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Building a Gig Economy for Rural India

As technological advances and innovations continue to emerge, nearly every aspect of the world’s functions has changed dramatically, including the way we work.

Previously, mention of the word “gig” conjured up images of performers or part-time workers. However, today, gig work has become a mere side hustle and has become the primary source of income for many.

As reported by ASSOCHAM, the domestic live music business is on track to reach $45 billion at a compound annual growth rate of 17% by 2024. It is now emerging as a different and common option across all industries. According to another study by BCG and the Michael and Susan Dell Foundation, India’s gig economy is expected to create nearly 2.4 crore jobs over the next 3-4 years and could reach a colossal 9 crore jobs in 8 to 10 years. This monumental increase will result in a total transaction value in the gig economy valued at $250 billion, contributing to a 1.25% increase in India’s GDP.

However, with gig labor in the city providing myriad employment opportunities and substantial monetary compensation, farmers from rural areas began to migrate in large numbers in search of a steady source of income. Given the growing population and food demand, this will have serious repercussions on agricultural production. The need of the hour is to generate additional income for those involved in agriculture and to build a rural on-demand economy to ensure our food system does not collapse.

green shoots

For centuries, agriculture and the farming ecosystem have followed centuries-old conventional farming techniques and tools. Unfortunately, this is one of the few sectors that has been relatively slow in adopting technology. Agri-tech is here to change that and revolutionize the way farming is done. The rise of agri-tech platforms has been a boon to the entire industry as it gradually integrates technology into its operations resulting in improved livelihoods, agricultural production and efficiency.

By leveraging the power of AI, ML, IoT, remote sensing and other new technologies, agri-tech platforms enable the sector to take a science-based and sustainable approach to agriculture at large scale. Moreover, by creating multiple blue-collar jobs in the agricultural sector, agri-tech players enable the creation of a gig-based ecosystem in the Indian hinterland.

Need for a rural gig ecosystem

Reversing the migration of rural talent to urban areas is crucial to ensuring India’s food security and making it the food basket of the world. Agri-tech companies can help bridge the gap. Most of them are trying to transform India’s agricultural sector through cutting-edge tools and techniques such as service market, agriculture as a service, traceability, supply chain transparency and agriculture smart and sustainable.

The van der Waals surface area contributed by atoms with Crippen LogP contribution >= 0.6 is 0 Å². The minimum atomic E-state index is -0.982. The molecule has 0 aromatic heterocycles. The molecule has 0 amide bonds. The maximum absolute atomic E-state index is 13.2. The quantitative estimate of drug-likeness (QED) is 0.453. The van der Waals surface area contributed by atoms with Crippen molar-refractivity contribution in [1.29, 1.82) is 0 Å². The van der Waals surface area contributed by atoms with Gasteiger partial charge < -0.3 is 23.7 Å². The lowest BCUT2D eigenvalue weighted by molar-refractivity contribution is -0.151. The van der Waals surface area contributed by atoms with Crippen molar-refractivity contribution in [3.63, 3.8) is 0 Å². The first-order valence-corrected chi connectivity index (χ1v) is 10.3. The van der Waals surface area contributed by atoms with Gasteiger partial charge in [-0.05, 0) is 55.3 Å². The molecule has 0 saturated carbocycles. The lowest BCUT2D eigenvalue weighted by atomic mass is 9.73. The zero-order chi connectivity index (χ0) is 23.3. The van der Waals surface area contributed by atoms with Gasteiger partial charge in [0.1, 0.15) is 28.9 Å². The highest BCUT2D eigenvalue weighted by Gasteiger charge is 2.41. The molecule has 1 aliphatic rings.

These platforms are training the next generation of farmers and, in turn, giving rise to an agriculture-based gig-economy work model for rural youth. The prolific increase in smartphone penetration in rural India has acted as a catalyst to help rural youth overcome their vulnerabilities and helped them embrace these new and changing livelihoods.

By leveraging the smartphone revolution and e-learning modules, these young people are trained and upskilled on the latest technologies, certified and integrated into gig economy platforms to enter such a workforce. Once trained, they are ready to start offering services to farmers, retailers, aggregators, traders – the whole ecosystem around agriculture. They help farmers get their farms online and help them with crop reviews, booking machinery, verifying product authenticity, and more. Some of them train to become operators who operate these machines. Such a workforce is regularly trained in new agricultural practices and, in turn, educates and enables farmers to embrace digital and provide agricultural input services at the ground level.

Empowerment of women in agriculture

Women have long been one of the main contributors to the sustenance, growth and development of the agricultural sector. Nevertheless, they remain the invisible labor force – the invisible and unsung agricultural heroes, although they do most of the heavy work in the fields, mainly due to social barriers that fuel gender inequality. Agri-tech platforms go the extra mile to strengthen gender inclusion. Their tech-based platforms attract more women to the rural economy by educating them about technology, digitalization and money management and empowering them to join the workforce.


The journey to rural India’s gig economy may have just begun, but it has already created ripples in the agricultural segment. It generates more employment opportunities, educates and empowers women in agriculture and fosters a robust agrarian ecosystem. It is only a matter of time before this growing workforce will forever transform Indian agriculture.

(The author is the chief operating officer and business manager of

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